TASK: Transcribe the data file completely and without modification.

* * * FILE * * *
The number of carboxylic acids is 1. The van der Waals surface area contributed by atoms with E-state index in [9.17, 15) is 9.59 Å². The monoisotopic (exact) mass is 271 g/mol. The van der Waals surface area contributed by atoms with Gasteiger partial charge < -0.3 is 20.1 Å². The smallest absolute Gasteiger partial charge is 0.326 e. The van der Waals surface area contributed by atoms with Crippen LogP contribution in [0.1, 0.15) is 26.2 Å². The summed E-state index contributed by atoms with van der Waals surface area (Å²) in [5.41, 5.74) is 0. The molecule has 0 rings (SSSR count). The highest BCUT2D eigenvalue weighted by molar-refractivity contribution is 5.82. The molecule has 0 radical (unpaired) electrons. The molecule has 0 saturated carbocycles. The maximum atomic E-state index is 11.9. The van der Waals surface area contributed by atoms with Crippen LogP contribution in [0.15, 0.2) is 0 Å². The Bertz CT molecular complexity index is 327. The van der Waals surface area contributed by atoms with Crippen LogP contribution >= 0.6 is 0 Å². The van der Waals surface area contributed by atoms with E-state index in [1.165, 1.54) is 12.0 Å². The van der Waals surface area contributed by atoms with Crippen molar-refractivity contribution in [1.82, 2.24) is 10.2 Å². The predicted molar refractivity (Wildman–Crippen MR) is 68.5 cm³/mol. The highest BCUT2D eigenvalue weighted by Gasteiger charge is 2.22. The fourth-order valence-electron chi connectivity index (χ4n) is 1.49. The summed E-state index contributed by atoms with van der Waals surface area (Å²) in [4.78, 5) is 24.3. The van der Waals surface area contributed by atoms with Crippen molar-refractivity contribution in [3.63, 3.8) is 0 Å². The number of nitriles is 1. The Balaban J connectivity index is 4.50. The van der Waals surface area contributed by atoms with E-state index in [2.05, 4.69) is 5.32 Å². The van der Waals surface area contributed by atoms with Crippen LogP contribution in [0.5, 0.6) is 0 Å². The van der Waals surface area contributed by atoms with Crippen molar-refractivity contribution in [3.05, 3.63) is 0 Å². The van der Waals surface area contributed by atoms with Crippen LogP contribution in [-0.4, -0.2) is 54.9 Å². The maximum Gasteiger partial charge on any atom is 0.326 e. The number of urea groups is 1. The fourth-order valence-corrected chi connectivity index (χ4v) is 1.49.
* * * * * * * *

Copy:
The number of carboxylic acids is 1. The van der Waals surface area contributed by atoms with E-state index in [9.17, 15) is 9.59 Å². The monoisotopic (exact) mass is 271 g/mol. The van der Waals surface area contributed by atoms with Gasteiger partial charge < -0.3 is 20.1 Å². The smallest absolute Gasteiger partial charge is 0.326 e. The van der Waals surface area contributed by atoms with Crippen LogP contribution in [0.1, 0.15) is 26.2 Å². The summed E-state index contributed by atoms with van der Waals surface area (Å²) in [5.41, 5.74) is 0. The molecule has 0 rings (SSSR count). The highest BCUT2D eigenvalue weighted by molar-refractivity contribution is 5.82. The molecule has 0 radical (unpaired) electrons. The molecule has 0 saturated carbocycles. The maximum atomic E-state index is 11.9. The van der Waals surface area contributed by atoms with Crippen LogP contribution in [0.15, 0.2) is 0 Å². The Bertz CT molecular complexity index is 327. The van der Waals surface area contributed by atoms with Crippen LogP contribution >= 0.6 is 0 Å². The van der Waals surface area contributed by atoms with E-state index in [1.165, 1.54) is 12.0 Å². The van der Waals surface area contributed by atoms with Crippen molar-refractivity contribution in [1.82, 2.24) is 10.2 Å². The predicted molar refractivity (Wildman–Crippen MR) is 68.5 cm³/mol. The highest BCUT2D eigenvalue weighted by Gasteiger charge is 2.22. The fourth-order valence-electron chi connectivity index (χ4n) is 1.49. The summed E-state index contributed by atoms with van der Waals surface area (Å²) in [4.78, 5) is 24.3. The van der Waals surface area contributed by atoms with Crippen molar-refractivity contribution in [3.63, 3.8) is 0 Å². The number of nitriles is 1. The Balaban J connectivity index is 4.50. The van der Waals surface area contributed by atoms with E-state index in [2.05, 4.69) is 5.32 Å². The van der Waals surface area contributed by atoms with Crippen LogP contribution in [0.5, 0.6) is 0 Å². The van der Waals surface area contributed by atoms with Crippen molar-refractivity contribution in [3.05, 3.63) is 0 Å². The van der Waals surface area contributed by atoms with Crippen LogP contribution in [-0.4, -0.2) is 54.9 Å². The maximum Gasteiger partial charge on any atom is 0.326 e. The number of urea groups is 1. The fourth-order valence-corrected chi connectivity index (χ4v) is 1.49.